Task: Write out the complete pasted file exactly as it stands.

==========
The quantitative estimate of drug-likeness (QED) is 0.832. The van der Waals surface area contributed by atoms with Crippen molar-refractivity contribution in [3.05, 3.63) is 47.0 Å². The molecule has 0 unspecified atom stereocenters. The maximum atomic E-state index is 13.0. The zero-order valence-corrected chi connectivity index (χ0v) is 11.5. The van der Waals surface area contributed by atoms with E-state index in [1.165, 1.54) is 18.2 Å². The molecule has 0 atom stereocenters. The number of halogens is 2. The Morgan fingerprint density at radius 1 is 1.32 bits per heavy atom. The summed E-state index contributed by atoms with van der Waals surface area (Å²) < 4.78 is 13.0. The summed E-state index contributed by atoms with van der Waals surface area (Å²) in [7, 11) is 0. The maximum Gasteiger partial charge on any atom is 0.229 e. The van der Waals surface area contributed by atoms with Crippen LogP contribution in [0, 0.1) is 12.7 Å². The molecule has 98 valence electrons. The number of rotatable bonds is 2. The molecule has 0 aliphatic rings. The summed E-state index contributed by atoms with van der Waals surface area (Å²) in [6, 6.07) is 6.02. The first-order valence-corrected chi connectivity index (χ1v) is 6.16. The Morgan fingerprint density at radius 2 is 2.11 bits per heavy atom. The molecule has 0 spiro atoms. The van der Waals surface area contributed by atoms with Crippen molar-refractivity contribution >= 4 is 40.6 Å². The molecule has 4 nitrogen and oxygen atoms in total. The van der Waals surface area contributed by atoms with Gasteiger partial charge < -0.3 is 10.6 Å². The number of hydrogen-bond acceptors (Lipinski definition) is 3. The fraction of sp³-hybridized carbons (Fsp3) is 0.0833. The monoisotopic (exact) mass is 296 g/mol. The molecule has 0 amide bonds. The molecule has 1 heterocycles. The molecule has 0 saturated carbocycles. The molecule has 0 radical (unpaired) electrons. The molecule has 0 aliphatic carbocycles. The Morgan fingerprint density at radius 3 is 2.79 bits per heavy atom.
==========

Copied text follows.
The quantitative estimate of drug-likeness (QED) is 0.832. The van der Waals surface area contributed by atoms with Crippen molar-refractivity contribution in [3.05, 3.63) is 47.0 Å². The molecule has 0 unspecified atom stereocenters. The maximum atomic E-state index is 13.0. The zero-order valence-corrected chi connectivity index (χ0v) is 11.5. The van der Waals surface area contributed by atoms with E-state index in [1.165, 1.54) is 18.2 Å². The molecule has 0 atom stereocenters. The number of halogens is 2. The Morgan fingerprint density at radius 1 is 1.32 bits per heavy atom. The summed E-state index contributed by atoms with van der Waals surface area (Å²) < 4.78 is 13.0. The summed E-state index contributed by atoms with van der Waals surface area (Å²) in [7, 11) is 0. The maximum Gasteiger partial charge on any atom is 0.229 e. The van der Waals surface area contributed by atoms with Crippen LogP contribution in [0, 0.1) is 12.7 Å². The molecule has 98 valence electrons. The number of rotatable bonds is 2. The molecule has 0 aliphatic rings. The summed E-state index contributed by atoms with van der Waals surface area (Å²) in [6, 6.07) is 6.02. The first-order valence-corrected chi connectivity index (χ1v) is 6.16. The Morgan fingerprint density at radius 2 is 2.11 bits per heavy atom. The molecule has 0 spiro atoms. The van der Waals surface area contributed by atoms with Crippen molar-refractivity contribution >= 4 is 40.6 Å². The molecule has 4 nitrogen and oxygen atoms in total. The van der Waals surface area contributed by atoms with Gasteiger partial charge < -0.3 is 10.6 Å². The number of hydrogen-bond acceptors (Lipinski definition) is 3. The fraction of sp³-hybridized carbons (Fsp3) is 0.0833. The monoisotopic (exact) mass is 296 g/mol. The molecule has 0 amide bonds. The molecule has 1 heterocycles. The molecule has 0 saturated carbocycles. The molecule has 0 radical (unpaired) electrons. The molecule has 0 aliphatic carbocycles. The Morgan fingerprint density at radius 3 is 2.79 bits per heavy atom.